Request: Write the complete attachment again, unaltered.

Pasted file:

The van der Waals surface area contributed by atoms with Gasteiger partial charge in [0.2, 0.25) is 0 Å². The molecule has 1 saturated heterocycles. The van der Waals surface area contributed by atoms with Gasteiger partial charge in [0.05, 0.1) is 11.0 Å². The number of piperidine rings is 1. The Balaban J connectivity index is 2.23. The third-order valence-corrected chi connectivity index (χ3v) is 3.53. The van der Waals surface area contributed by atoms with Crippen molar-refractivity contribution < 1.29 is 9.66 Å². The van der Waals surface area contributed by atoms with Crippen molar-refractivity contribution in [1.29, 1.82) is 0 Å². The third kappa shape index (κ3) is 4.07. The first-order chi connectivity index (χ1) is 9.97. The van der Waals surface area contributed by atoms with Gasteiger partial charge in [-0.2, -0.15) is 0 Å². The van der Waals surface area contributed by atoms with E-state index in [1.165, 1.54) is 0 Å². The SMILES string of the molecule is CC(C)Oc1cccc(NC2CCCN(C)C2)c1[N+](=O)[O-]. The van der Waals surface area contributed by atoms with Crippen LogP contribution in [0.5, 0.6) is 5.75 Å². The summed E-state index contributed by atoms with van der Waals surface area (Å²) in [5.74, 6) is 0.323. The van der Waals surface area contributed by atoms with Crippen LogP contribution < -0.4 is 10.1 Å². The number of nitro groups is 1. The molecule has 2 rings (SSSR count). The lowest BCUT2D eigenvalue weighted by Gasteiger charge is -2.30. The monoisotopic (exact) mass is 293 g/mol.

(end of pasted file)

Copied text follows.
The van der Waals surface area contributed by atoms with Gasteiger partial charge in [0.2, 0.25) is 0 Å². The molecule has 1 saturated heterocycles. The van der Waals surface area contributed by atoms with Gasteiger partial charge in [0.05, 0.1) is 11.0 Å². The number of piperidine rings is 1. The Balaban J connectivity index is 2.23. The third-order valence-corrected chi connectivity index (χ3v) is 3.53. The van der Waals surface area contributed by atoms with Crippen molar-refractivity contribution < 1.29 is 9.66 Å². The van der Waals surface area contributed by atoms with Crippen molar-refractivity contribution in [1.29, 1.82) is 0 Å². The third kappa shape index (κ3) is 4.07. The first-order chi connectivity index (χ1) is 9.97. The van der Waals surface area contributed by atoms with Gasteiger partial charge in [-0.2, -0.15) is 0 Å². The van der Waals surface area contributed by atoms with E-state index in [1.165, 1.54) is 0 Å². The SMILES string of the molecule is CC(C)Oc1cccc(NC2CCCN(C)C2)c1[N+](=O)[O-]. The van der Waals surface area contributed by atoms with Crippen LogP contribution in [0.5, 0.6) is 5.75 Å². The summed E-state index contributed by atoms with van der Waals surface area (Å²) in [5.74, 6) is 0.323. The van der Waals surface area contributed by atoms with Crippen LogP contribution < -0.4 is 10.1 Å². The number of nitro groups is 1. The molecule has 2 rings (SSSR count). The lowest BCUT2D eigenvalue weighted by Gasteiger charge is -2.30. The monoisotopic (exact) mass is 293 g/mol.